Inside the Basilica of St. Mary

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The Basilica of St. Mary sits on the western edge of Downtown Minneapolis.  It is in a neighborhood of other churches and institutions of culture, including the Minneapolis Sculpture Garden.  The cherry sculpture above is called "Spoonbridge and Cherry Fountain" by Claes Oldenberg and Coosje van Bruggen.

In the Roman Catholic faith, a basilica refers to a large and important church that has been awarded special ceremonial rights by the Pope. It is technically thought of as a co-cathederal with the Cathederal of St. Paul in St. Paul, MN.

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The building is 99 years old and it is a mammoth and squat building made of white Vermont granite.  The domed roof is copper and there are two bell towers in each of the front corners.

If you look at the very top you will notice what looks like a little roofed porch. 

That's where we are headed.

Several years ago my son Michael was a janitor at the Basilica.  It wasn't a very glamorous job, but it did give him complete access to the entire building.

It wasn't easy and it wasn't obvious, but eventually Michael figured out how to get to the very top of the copper roof and eventually he invited me.

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Looking up.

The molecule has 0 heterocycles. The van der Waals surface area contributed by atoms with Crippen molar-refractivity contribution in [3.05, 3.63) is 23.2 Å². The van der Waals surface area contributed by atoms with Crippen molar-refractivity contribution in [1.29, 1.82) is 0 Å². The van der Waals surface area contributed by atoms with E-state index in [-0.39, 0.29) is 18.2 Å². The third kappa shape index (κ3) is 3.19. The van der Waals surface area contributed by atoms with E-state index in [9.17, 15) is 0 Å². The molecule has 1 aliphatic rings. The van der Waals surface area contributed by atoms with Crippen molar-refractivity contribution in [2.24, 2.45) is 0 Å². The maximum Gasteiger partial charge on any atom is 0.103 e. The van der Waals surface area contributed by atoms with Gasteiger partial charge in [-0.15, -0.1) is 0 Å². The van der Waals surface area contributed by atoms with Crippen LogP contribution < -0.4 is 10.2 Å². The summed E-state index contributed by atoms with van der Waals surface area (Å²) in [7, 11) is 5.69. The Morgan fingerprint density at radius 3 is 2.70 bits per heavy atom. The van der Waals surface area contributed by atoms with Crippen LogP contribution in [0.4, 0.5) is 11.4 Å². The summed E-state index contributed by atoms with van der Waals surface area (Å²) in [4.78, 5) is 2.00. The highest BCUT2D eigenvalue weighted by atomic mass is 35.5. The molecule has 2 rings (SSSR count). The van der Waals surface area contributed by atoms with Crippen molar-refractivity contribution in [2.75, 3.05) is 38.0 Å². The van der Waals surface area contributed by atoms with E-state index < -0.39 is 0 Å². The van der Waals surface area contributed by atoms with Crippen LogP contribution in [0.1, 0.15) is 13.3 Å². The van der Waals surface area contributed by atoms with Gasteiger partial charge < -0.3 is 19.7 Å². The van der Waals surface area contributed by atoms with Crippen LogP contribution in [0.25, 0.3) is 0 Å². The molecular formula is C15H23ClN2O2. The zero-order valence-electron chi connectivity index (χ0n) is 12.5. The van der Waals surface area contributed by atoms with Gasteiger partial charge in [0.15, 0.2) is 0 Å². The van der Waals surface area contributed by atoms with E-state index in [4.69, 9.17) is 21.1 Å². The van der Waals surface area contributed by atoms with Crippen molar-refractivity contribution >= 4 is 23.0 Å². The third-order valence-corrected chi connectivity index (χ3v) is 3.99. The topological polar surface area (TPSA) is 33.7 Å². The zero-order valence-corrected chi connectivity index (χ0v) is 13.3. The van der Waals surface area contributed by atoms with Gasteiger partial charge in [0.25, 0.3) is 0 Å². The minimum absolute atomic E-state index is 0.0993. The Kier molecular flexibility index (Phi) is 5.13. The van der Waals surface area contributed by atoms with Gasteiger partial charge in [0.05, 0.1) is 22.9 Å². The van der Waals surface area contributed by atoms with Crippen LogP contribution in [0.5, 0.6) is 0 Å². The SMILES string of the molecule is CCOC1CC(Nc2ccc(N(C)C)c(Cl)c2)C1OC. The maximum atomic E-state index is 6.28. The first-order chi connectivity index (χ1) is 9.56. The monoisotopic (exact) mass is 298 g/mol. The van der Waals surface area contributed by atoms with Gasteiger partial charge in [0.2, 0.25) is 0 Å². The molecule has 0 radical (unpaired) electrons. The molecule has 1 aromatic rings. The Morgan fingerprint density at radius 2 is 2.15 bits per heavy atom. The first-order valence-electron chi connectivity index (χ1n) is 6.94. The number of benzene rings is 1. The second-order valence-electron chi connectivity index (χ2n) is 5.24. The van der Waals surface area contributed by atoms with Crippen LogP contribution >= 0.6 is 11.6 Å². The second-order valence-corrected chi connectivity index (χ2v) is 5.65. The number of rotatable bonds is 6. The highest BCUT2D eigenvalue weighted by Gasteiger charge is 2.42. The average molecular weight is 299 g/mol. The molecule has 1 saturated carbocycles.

The access to the top is a series of ladders and small platforms that were built on location.  You can see the older ladder to the left of this new ladder.  The platform is just two boards laid across some joists.  You have this sense of following the arch as you moved further up.

The roof is really a double-walled shell about 5 feet across with a random metal lattice holding the outside copper roof to the inside ceiling of the church sanctuary. 

The top of the grand dome is 150 feet above the floor.

I had this morbid premonition of slipping off a ladder, crashing through the plaster ceiling above the sanctuary and then free falling to the marble floor.  Ouch.

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Eventually you cannot get any further and you come to a dead end.  An access cover pops open and then you are on a small open platform about 8 feet across. 

There are no safety lines.

I can't be certain how many people Michael eventually brought up here.  He enjoyed sharing the experience and his boss never specifically told him that he probably shouldn't crawl all the way to the top of the copper dome.

And now, any statutes of limitations surely have since expired.

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I am not a fan of heights. This photo captures quite nicely the tension I was feeling.

The two bells are rarely rung any longer.  The vibrations that a ringing bell create are very hard on the structure of the building and it doesn't help having a major freeway immediately next door.

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Eventually you begin to get more comfortable and can appreciate the view.  It really is a spectacular view of Minneapolis.

In thinking back though, it will be the journey to the top of the dome that will be remembered and not so much being there.